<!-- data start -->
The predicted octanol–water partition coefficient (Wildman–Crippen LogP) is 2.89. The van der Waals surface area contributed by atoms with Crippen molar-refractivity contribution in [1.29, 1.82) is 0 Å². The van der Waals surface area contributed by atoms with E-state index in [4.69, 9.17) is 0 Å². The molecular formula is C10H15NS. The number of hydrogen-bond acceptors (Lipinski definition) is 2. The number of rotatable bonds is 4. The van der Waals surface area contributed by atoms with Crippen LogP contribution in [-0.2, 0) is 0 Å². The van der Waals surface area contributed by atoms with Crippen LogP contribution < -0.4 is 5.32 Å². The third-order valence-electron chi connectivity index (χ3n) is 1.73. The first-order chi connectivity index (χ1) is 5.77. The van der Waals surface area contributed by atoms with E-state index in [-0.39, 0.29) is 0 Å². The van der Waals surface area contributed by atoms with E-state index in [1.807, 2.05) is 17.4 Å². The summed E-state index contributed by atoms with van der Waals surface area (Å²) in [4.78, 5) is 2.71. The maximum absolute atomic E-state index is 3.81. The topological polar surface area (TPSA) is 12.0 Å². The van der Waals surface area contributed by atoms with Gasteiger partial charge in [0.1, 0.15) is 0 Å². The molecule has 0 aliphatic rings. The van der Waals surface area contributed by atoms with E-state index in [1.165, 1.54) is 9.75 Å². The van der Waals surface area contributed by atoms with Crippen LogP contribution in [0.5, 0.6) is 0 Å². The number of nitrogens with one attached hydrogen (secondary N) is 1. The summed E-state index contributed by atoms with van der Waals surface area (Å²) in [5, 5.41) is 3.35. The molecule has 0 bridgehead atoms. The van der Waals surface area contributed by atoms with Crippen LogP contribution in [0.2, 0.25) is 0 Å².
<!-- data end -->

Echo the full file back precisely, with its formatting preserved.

The predicted octanol–water partition coefficient (Wildman–Crippen LogP) is 2.89. The van der Waals surface area contributed by atoms with Crippen molar-refractivity contribution in [1.29, 1.82) is 0 Å². The van der Waals surface area contributed by atoms with E-state index in [4.69, 9.17) is 0 Å². The molecular formula is C10H15NS. The number of hydrogen-bond acceptors (Lipinski definition) is 2. The number of rotatable bonds is 4. The van der Waals surface area contributed by atoms with Crippen LogP contribution in [-0.2, 0) is 0 Å². The van der Waals surface area contributed by atoms with Crippen LogP contribution < -0.4 is 5.32 Å². The third-order valence-electron chi connectivity index (χ3n) is 1.73. The first-order chi connectivity index (χ1) is 5.77. The van der Waals surface area contributed by atoms with E-state index in [-0.39, 0.29) is 0 Å². The van der Waals surface area contributed by atoms with E-state index in [1.807, 2.05) is 17.4 Å². The summed E-state index contributed by atoms with van der Waals surface area (Å²) in [4.78, 5) is 2.71. The maximum absolute atomic E-state index is 3.81. The topological polar surface area (TPSA) is 12.0 Å². The van der Waals surface area contributed by atoms with Gasteiger partial charge in [0.1, 0.15) is 0 Å². The molecule has 0 aliphatic rings. The van der Waals surface area contributed by atoms with E-state index in [1.165, 1.54) is 9.75 Å². The van der Waals surface area contributed by atoms with Crippen LogP contribution in [0.5, 0.6) is 0 Å². The number of nitrogens with one attached hydrogen (secondary N) is 1. The summed E-state index contributed by atoms with van der Waals surface area (Å²) in [5, 5.41) is 3.35. The molecule has 0 bridgehead atoms. The van der Waals surface area contributed by atoms with Crippen LogP contribution in [0.2, 0.25) is 0 Å².